I think Snyder has something also for us to reflect upon today, when he says that nation states in Europe were not brought to birth by popular will but by fiat from "on high". In a sense, Ukraine deserved more that the black sheep of Stefan Habsburg's family; the Poles fared much better. In any case, Snyder filled in a lot for me about a crucial century here for nation building. We hope and pray for the best for Ukraine, integral and prosperous, within its 1991 borders as clearly defined by the best principles of international law.


Saturday, December 27, 2014

Great Expectations ... Not?

Roses Among Thorns: 
Simple Advice for Renewing Your Spiritual Journey
de Sales, St. Francis
 Sophia Institute Press. Kindle Edition. (2014-04-09).

"Those who arm themselves before the warning bell has tolled are always better off than those who, when the commotion breaks out, are running here and there looking for helmet and shield. We should say our goodbyes to the world when we have the leisure to do so and retire bit by bit from our attachment to creatures." (pp. 106-107)

Reminiscing together about Christmas family customs, my brother reminded me of one of Mom's great lines in her older years. When the question of who from our large family was coming home, what about food, beds and all came up, her response was: all that mattered was that she got to church on Christmas. "We should say our goodbyes to the world when we have the leisure to do so and retire bit by bit from our attachment to creatures."

One of my mentors, fifteen years my senior, could not stand St. Francis de Sales on botanical and zoological grounds. Truth to be told, when the saint talks about birds, bees, horses and trees, it all kind of sounds like a big fairy tale. I could never convince my mentor that this did not detract from a spirituality which was as "black-belt" as St. John of the Cross or St. Theresa of Avila and much more accessible to us mortals.

The editors of this little volume have rendered an incomparable service in presenting a marvelous "thought for the day" kind of book. "Roses among Thorns" belongs to my Kindle traveling library along with the Imitation of Christ, Spiritual Combat and a few others. It is another one of those greats which never disappoints. TAKE AND READ!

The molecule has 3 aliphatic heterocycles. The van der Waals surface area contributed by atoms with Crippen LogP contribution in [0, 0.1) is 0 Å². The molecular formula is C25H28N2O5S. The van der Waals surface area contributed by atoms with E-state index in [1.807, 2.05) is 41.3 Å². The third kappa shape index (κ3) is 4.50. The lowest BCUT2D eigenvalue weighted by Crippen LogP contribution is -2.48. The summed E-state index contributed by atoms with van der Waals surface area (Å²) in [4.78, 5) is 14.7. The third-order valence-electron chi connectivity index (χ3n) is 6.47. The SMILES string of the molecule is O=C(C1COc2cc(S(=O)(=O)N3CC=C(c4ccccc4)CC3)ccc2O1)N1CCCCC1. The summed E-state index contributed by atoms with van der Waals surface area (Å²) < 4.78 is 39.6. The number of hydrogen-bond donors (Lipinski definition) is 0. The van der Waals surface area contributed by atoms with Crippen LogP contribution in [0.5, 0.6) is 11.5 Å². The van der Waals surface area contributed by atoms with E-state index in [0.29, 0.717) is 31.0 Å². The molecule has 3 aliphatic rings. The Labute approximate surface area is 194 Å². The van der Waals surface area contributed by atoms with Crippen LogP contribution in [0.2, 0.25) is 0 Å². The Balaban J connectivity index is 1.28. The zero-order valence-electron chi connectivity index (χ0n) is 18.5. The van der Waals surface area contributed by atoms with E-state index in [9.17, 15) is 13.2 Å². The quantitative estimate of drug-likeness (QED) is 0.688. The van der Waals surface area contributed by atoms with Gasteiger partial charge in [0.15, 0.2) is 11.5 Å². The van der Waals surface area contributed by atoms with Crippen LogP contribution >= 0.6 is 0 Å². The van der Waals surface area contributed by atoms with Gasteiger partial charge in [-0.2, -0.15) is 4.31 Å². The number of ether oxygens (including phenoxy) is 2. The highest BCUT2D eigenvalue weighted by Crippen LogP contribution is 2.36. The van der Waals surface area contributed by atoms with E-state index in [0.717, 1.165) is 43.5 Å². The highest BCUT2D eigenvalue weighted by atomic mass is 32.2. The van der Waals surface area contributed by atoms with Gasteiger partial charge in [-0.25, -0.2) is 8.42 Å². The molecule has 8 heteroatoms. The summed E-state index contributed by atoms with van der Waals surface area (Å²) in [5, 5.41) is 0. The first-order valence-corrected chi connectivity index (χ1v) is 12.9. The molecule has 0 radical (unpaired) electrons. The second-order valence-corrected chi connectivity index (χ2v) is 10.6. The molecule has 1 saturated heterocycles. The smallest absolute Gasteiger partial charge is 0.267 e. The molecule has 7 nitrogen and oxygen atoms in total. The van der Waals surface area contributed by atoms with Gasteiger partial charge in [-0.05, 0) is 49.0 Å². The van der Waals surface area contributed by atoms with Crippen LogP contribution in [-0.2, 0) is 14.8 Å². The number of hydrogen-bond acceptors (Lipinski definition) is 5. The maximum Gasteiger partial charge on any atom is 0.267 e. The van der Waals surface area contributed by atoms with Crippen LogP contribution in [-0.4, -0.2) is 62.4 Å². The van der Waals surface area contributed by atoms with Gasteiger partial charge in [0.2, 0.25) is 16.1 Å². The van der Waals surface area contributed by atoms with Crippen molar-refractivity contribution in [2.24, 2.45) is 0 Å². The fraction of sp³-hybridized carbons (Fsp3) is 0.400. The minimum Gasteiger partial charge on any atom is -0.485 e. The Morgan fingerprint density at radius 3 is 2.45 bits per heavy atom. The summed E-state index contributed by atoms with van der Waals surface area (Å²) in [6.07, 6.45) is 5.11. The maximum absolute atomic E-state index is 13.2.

Sunday, December 14, 2014

A Book out of Character

The Seven Deadly Virtues: 
18 Conservative Writers on 
Why the Virtuous Life is Funny as Hell. 
Templeton Press. Kindle Edition.  (2014-10-14). 

"If you’re a parent, and you’re sending away to college kids who’ve never been asked to do a task that was too hard, or been given a responsibility they didn’t believe they could bear, or have never been asked to suffer a single moment for the sake of another—you haven’t succeeded. You’ve failed. Courage is the essential virtue." (p. 56)

As somber as my quote choice may come off, I wish to assure that this book is at once entertaining and profound. Almost by coincidence, because the virtues discussed follow a nearly classical hierarchy, the earlier chapters are without exception superior to the later. To say it another way, PART I: THE CARDINAL VIRTUES is uniformly witty and profound. I am not so convinced of the redeeming social value of the second part of the book, treating the so-called "everyday" virtues.

Apart from being recreational reading, the book offers a convincing counter to the relativism which would deprive us of real goodness, truth and beauty as they unfold in our lives today with an assuring constancy.  

Sunday, December 7, 2014

Godseekers and Liturgical Accessibility

The Gospel (Matthew 9:35-10:1,5,6-8) from Saturday of the 1st Week of Advent is a clear reminder of what is expected of those called to gather in the lost sheep, to pasture the flock, to tend the vineyard:

"Jesus made a tour through all the towns and villages, teaching in their synagogues, proclaiming the Good News of the kingdom and curing all kinds of diseases and sickness.
  And when he saw the crowds he felt sorry for them because they were harassed and dejected, like sheep without a shepherd. Then he said to his disciples, ‘The harvest is rich but the labourers are few, so ask the Lord of the harvest to send labourers to his harvest.’
  He summoned his twelve disciples, and gave them authority over unclean spirits with power to cast them out and to cure all kinds of diseases and sickness. These twelve Jesus sent out, instructing them as follows: ‘Go rather to the lost sheep of the House of Israel. And as you go, proclaim that the kingdom of heaven is close at hand. Cure the sick, raise the dead, cleanse the lepers, cast out devils. You received without charge, give without charge.’"